When Making Butter Poached Lobster, Always Opt For Cold Water Varieties

Lobster purists may scoff at the idea of cooking the world's most famous crustacean in any way other than in boiling seawater. Still, there's something to be said for luxury, and butter poaching is a very luxurious technique indeed. As you might imagine, butter poaching is like regular poaching, only instead of water, you use lots of melted butter. It's a wonderfully flavorful way to cook lobster — but not all lobster varieties work well for this method of preparation.

There are two distinct varieties of lobster: warm water and cold water. Warm water lobsters, as their name implies, live in warmer climates like the Caribbean Sea or off the Florida coast. They are much more shrimp-like in their appearance and tend to have a saltier, fishier flavor. Cold water lobsters, on the other hand, are those big clawed critters you see coming from Maine or other Northern Atlantic and Pacific waters. The cold temperatures of the water keep the meat from taking on too much salt, leading to an overall sweeter flavor.

The biggest difference here is the textural quality of the tail meat. The texture of cold water lobsters is much firmer. Exposing them to a long, gentle cook in a vat of butter will only increase flavor, as opposed to ruining texture. In contrast, warm water lobsters have softer meat that can easily turn to pulp when cooked outside of their shells. It's really a no-brainer which type to choose when cooking lobster this way.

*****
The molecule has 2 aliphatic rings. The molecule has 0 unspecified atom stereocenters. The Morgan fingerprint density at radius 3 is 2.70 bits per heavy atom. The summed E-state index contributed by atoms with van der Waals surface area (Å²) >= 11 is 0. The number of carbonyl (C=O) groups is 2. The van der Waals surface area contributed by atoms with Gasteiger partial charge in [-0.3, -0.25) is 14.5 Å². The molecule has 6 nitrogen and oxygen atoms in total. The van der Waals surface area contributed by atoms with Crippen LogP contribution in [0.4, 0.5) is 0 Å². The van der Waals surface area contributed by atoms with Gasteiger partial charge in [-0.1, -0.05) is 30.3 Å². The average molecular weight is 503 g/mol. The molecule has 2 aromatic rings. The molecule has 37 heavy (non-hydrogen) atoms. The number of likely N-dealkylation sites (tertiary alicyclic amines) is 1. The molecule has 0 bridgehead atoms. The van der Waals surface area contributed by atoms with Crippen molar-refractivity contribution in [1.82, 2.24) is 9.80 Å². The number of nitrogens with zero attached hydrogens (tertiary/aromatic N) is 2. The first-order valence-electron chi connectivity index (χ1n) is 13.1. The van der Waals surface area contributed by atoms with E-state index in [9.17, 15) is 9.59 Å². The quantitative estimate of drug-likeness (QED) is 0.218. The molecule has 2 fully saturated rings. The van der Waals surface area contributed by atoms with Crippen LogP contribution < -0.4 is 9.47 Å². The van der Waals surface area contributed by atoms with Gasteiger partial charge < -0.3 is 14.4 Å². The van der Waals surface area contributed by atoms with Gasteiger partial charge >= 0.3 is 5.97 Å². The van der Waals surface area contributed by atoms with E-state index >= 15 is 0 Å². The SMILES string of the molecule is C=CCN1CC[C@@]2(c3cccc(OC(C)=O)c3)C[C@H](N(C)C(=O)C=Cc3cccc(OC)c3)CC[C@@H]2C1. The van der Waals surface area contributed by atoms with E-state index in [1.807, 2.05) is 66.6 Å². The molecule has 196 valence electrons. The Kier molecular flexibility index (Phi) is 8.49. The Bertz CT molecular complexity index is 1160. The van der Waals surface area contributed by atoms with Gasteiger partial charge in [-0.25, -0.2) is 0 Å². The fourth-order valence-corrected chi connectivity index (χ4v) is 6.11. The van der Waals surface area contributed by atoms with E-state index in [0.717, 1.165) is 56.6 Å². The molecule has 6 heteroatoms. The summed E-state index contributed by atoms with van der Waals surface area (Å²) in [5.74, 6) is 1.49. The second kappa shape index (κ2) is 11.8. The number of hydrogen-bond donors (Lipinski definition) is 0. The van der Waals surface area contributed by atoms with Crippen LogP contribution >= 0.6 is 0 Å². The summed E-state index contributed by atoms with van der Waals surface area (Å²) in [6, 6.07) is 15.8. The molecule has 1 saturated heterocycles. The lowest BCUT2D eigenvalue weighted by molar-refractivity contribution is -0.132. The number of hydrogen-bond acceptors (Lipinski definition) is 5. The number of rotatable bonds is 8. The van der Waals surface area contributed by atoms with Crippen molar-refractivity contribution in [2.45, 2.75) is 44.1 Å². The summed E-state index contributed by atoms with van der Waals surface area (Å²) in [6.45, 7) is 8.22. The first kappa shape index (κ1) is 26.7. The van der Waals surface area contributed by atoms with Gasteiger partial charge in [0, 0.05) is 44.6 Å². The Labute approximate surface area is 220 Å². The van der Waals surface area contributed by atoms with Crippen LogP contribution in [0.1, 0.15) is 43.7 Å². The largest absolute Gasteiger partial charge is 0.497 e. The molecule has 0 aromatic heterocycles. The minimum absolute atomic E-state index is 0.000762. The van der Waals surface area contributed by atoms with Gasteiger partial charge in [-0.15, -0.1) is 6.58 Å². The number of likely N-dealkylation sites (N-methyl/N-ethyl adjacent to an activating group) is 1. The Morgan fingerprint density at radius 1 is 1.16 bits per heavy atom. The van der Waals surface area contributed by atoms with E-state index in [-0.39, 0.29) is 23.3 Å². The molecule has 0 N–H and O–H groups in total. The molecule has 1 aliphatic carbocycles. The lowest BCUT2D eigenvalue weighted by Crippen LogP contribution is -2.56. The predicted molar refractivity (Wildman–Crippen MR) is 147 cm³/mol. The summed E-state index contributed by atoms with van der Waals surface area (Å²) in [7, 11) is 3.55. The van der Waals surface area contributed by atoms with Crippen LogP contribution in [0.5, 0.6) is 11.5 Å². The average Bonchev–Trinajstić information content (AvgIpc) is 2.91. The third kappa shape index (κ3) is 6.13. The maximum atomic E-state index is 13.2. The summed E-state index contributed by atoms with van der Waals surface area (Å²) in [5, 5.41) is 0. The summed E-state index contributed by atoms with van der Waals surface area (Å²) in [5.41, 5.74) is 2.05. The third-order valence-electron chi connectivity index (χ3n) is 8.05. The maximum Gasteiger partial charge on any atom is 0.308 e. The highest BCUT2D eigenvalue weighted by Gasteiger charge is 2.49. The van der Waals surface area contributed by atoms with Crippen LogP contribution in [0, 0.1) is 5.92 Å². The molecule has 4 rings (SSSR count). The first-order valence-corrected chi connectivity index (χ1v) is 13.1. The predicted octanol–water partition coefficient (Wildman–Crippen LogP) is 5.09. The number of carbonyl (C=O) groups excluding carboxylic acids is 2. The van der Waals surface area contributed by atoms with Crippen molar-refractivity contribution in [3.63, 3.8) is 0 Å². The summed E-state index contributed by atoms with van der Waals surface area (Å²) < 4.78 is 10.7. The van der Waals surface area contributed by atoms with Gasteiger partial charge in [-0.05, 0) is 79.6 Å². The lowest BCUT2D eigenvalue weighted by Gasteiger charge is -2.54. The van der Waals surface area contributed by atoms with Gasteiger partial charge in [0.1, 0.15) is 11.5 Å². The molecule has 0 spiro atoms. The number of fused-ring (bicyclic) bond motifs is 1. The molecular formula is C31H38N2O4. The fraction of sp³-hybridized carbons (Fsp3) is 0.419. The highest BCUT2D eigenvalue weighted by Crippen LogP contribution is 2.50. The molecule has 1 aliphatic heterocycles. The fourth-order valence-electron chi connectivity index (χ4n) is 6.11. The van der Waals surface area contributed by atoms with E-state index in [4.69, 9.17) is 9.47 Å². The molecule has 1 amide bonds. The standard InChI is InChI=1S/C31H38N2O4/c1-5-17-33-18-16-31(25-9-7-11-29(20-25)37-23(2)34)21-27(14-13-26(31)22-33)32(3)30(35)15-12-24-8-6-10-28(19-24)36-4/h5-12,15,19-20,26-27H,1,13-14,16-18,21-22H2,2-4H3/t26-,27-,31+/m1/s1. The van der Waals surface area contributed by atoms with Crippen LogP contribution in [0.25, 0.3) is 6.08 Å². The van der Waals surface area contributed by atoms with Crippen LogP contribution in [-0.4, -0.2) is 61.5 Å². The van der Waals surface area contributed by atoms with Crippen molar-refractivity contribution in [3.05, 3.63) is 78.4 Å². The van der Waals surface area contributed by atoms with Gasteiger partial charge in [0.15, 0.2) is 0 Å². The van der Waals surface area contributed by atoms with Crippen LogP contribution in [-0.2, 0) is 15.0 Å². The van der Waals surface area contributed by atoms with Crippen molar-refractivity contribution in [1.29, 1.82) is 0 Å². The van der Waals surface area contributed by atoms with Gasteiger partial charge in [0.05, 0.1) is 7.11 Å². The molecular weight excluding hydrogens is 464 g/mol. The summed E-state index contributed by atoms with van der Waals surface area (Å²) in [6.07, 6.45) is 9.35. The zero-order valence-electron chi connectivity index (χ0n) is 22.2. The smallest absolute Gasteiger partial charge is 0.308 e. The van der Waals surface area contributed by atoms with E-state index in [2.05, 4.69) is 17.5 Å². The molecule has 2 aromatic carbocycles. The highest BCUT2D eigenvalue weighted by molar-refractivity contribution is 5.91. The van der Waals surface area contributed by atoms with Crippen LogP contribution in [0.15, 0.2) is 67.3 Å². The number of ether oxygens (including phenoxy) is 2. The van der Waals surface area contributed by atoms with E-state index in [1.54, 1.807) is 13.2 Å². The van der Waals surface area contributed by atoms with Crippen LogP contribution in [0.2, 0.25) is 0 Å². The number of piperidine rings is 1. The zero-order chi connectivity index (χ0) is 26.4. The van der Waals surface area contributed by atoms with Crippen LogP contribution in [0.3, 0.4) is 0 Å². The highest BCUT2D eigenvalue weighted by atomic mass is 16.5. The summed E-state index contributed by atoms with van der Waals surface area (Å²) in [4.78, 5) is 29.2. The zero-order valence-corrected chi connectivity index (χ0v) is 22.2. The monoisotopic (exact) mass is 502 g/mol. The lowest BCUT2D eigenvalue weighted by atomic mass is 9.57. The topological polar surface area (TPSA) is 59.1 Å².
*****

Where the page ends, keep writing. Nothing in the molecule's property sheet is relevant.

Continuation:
How to butter poach lobster

Butter poaching starts with melting down the butter. It's good practice to add a few tablespoons of olive oil to help keep the butter from burning; you'll need about a cup of melted butter to 2 tablespoons of olive oil to poach 8 lobster tails. You can either melt the butter all at once or cook some flavors into it by sauteing some onions, shallots, garlic, or leeks.

Lobster tails — from cold water lobsters, of course — are the way to go for this meal. They have the sweetest flavor, firmest texture, and provide the most meat for the money. They can be bought fresh or frozen with the shell intact, so you'll need to remove that before poaching the tails. Depending on the size of your pan and how many tails you're cooking, you can poach them all at once or in batches. They should cook for about 6 to 8 minutes on medium-low heat, flipped every few minutes so they cook evenly; you're looking for an internal temperature of between 130 and 135 degrees Fahrenheit. 

The finished tails can be served over a bed of pasta or risotto, or even just as they are with minimal sides. The remaining butter can be used to whip up a delectable sauce. If you've used the sweeter, firmer cold water lobster meat, the end result should be a rich, succulent flavor filled with creamy, buttery notes.